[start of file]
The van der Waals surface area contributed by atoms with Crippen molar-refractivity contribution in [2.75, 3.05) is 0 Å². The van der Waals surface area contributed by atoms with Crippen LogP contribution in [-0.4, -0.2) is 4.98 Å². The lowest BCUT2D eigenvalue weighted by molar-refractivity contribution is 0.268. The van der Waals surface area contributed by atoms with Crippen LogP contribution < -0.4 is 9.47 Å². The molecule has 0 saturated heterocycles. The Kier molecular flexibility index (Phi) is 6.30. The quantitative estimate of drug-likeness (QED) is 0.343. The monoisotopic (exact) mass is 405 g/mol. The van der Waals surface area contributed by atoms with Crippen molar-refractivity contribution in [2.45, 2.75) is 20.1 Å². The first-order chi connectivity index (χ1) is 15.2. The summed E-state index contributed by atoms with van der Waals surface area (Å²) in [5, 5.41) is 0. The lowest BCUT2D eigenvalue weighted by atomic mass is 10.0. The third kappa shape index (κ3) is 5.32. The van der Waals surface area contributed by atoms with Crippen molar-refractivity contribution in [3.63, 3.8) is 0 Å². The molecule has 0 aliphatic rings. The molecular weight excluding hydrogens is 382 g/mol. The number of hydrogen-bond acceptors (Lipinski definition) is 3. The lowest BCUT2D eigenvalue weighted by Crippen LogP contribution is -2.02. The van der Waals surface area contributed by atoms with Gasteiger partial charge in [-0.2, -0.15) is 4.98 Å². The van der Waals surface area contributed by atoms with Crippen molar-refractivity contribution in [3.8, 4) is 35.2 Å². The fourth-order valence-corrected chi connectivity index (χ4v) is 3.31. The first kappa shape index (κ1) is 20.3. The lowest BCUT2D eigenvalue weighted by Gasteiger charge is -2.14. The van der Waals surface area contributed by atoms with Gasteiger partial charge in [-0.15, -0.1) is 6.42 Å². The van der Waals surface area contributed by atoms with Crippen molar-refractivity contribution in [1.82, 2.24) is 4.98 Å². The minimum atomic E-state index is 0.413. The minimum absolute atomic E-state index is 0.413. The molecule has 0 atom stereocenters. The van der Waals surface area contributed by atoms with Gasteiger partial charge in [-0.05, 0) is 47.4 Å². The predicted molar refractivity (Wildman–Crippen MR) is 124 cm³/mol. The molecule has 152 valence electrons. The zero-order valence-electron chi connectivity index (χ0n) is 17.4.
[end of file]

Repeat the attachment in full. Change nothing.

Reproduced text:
The van der Waals surface area contributed by atoms with Crippen molar-refractivity contribution in [2.75, 3.05) is 0 Å². The van der Waals surface area contributed by atoms with Crippen LogP contribution in [-0.4, -0.2) is 4.98 Å². The lowest BCUT2D eigenvalue weighted by molar-refractivity contribution is 0.268. The van der Waals surface area contributed by atoms with Crippen LogP contribution < -0.4 is 9.47 Å². The molecule has 0 saturated heterocycles. The Kier molecular flexibility index (Phi) is 6.30. The quantitative estimate of drug-likeness (QED) is 0.343. The monoisotopic (exact) mass is 405 g/mol. The van der Waals surface area contributed by atoms with Crippen molar-refractivity contribution in [2.45, 2.75) is 20.1 Å². The first-order chi connectivity index (χ1) is 15.2. The summed E-state index contributed by atoms with van der Waals surface area (Å²) in [5, 5.41) is 0. The lowest BCUT2D eigenvalue weighted by atomic mass is 10.0. The third kappa shape index (κ3) is 5.32. The van der Waals surface area contributed by atoms with Crippen molar-refractivity contribution in [3.63, 3.8) is 0 Å². The molecule has 0 aliphatic rings. The molecular weight excluding hydrogens is 382 g/mol. The number of hydrogen-bond acceptors (Lipinski definition) is 3. The lowest BCUT2D eigenvalue weighted by Crippen LogP contribution is -2.02. The van der Waals surface area contributed by atoms with Gasteiger partial charge in [-0.2, -0.15) is 4.98 Å². The van der Waals surface area contributed by atoms with Crippen molar-refractivity contribution in [3.8, 4) is 35.2 Å². The fourth-order valence-corrected chi connectivity index (χ4v) is 3.31. The first kappa shape index (κ1) is 20.3. The lowest BCUT2D eigenvalue weighted by Gasteiger charge is -2.14. The van der Waals surface area contributed by atoms with Gasteiger partial charge in [-0.15, -0.1) is 6.42 Å². The van der Waals surface area contributed by atoms with Crippen molar-refractivity contribution in [1.82, 2.24) is 4.98 Å². The minimum atomic E-state index is 0.413. The minimum absolute atomic E-state index is 0.413. The molecule has 0 atom stereocenters. The van der Waals surface area contributed by atoms with Gasteiger partial charge in [-0.05, 0) is 47.4 Å². The predicted molar refractivity (Wildman–Crippen MR) is 124 cm³/mol. The molecule has 152 valence electrons. The zero-order valence-electron chi connectivity index (χ0n) is 17.4.